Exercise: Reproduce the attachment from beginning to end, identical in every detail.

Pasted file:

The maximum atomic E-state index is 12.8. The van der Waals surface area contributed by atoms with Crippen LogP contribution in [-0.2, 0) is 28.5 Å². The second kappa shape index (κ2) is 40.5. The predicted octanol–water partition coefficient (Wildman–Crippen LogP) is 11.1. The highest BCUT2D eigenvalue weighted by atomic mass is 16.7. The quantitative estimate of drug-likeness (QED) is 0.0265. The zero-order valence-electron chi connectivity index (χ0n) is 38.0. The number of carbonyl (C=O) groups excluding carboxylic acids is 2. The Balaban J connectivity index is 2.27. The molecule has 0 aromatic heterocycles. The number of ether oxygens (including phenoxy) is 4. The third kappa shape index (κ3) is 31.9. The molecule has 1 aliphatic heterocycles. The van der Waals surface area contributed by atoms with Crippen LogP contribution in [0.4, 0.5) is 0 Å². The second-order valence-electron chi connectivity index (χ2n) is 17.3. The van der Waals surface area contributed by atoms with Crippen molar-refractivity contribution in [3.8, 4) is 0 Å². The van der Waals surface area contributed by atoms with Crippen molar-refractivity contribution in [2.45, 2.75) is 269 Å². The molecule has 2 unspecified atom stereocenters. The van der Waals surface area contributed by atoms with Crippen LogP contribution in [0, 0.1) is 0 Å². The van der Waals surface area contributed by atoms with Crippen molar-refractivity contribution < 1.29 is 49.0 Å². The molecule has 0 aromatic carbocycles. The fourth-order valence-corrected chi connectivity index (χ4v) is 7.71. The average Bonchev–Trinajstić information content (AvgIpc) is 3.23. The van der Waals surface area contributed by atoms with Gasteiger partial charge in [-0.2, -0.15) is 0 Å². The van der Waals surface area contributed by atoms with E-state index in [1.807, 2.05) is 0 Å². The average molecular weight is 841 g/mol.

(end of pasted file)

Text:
The maximum atomic E-state index is 12.8. The van der Waals surface area contributed by atoms with Crippen LogP contribution in [-0.2, 0) is 28.5 Å². The second kappa shape index (κ2) is 40.5. The predicted octanol–water partition coefficient (Wildman–Crippen LogP) is 11.1. The highest BCUT2D eigenvalue weighted by atomic mass is 16.7. The quantitative estimate of drug-likeness (QED) is 0.0265. The zero-order valence-electron chi connectivity index (χ0n) is 38.0. The number of carbonyl (C=O) groups excluding carboxylic acids is 2. The Balaban J connectivity index is 2.27. The molecule has 0 aromatic heterocycles. The number of ether oxygens (including phenoxy) is 4. The third kappa shape index (κ3) is 31.9. The molecule has 1 aliphatic heterocycles. The van der Waals surface area contributed by atoms with Crippen LogP contribution in [0.4, 0.5) is 0 Å². The second-order valence-electron chi connectivity index (χ2n) is 17.3. The van der Waals surface area contributed by atoms with Crippen molar-refractivity contribution in [3.8, 4) is 0 Å². The van der Waals surface area contributed by atoms with Crippen molar-refractivity contribution in [2.45, 2.75) is 269 Å². The molecule has 2 unspecified atom stereocenters. The van der Waals surface area contributed by atoms with Crippen LogP contribution in [0, 0.1) is 0 Å². The van der Waals surface area contributed by atoms with Crippen molar-refractivity contribution < 1.29 is 49.0 Å². The molecule has 0 aromatic carbocycles. The fourth-order valence-corrected chi connectivity index (χ4v) is 7.71. The average Bonchev–Trinajstić information content (AvgIpc) is 3.23. The van der Waals surface area contributed by atoms with Gasteiger partial charge in [-0.2, -0.15) is 0 Å². The van der Waals surface area contributed by atoms with E-state index in [1.807, 2.05) is 0 Å². The average molecular weight is 841 g/mol.